Blanching entails briefly cooking something and immediately cooling it to stop the cooking process. The most common form of blanching involves boiling vegetables in liquid, draining them, and then using an ice bath to stop the cooking process. This last process of introducing hot boiled vegetables to an ice water bath is known commonly as shocking.
Chef Pace describes the difficulty of properly timing the boiling process when blanching. This difficulty is due to the high variability of vegetables and the myriad intended uses associated with blanched items. The boiling times will vary widely depending on the size, maturity, and type of vegetable being used. Chef Pace recommends tasting the vegetables every 30 seconds to see if they are are properly cooked, and appropriate for their specific application.
The carrots in this video were prepared for crudités. Chef Pace explains that while crudités usually describes a raw preparation, a brief blanching will impart some added brightness and sweetness to the vegetables.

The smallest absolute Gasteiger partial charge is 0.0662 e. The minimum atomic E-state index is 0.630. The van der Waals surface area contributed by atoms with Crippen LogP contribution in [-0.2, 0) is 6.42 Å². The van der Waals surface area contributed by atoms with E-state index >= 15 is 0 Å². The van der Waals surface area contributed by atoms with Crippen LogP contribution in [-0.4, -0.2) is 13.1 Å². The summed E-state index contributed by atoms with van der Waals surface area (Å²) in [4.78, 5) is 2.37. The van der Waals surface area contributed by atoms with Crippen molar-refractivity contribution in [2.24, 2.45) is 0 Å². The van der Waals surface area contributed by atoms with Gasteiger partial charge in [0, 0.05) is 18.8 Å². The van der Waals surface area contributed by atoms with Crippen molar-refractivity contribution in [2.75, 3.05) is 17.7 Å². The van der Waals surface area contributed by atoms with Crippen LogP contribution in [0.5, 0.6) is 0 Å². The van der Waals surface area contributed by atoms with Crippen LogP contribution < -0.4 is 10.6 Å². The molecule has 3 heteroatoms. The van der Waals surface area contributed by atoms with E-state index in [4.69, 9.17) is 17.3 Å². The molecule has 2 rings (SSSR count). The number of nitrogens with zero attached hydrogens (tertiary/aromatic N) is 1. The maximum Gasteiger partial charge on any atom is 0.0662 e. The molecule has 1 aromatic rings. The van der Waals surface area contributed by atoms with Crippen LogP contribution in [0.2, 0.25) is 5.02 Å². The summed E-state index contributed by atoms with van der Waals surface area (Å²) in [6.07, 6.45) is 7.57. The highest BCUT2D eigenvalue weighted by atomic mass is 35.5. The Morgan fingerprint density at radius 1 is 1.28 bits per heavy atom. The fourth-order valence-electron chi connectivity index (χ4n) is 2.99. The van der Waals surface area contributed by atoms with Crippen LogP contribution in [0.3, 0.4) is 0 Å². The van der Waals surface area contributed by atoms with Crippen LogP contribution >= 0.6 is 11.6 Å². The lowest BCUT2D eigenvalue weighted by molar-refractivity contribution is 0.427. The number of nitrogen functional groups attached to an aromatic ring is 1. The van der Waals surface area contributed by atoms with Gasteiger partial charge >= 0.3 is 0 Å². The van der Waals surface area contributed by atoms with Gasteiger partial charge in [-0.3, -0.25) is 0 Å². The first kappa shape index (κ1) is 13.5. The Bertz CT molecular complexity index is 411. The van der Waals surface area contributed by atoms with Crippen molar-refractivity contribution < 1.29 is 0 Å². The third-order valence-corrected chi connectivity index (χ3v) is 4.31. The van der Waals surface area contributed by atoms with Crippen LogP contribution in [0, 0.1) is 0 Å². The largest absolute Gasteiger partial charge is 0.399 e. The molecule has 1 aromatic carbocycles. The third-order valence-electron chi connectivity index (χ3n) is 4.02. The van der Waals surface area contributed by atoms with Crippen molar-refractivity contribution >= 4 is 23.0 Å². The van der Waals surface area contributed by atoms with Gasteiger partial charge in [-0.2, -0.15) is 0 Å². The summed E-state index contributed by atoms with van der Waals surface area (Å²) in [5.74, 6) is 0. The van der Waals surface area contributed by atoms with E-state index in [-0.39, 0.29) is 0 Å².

Chefs like to blanch vegetables because it preserves and enhances their pigment. Vegetables like broccoli, asparagus, and green beans are commonly blanched because it keeps them from browning and will allow them to remain bright green for much longer. If preparing large amounts to be stored, or used for "mise en place," this becomes an essential cooking strategy.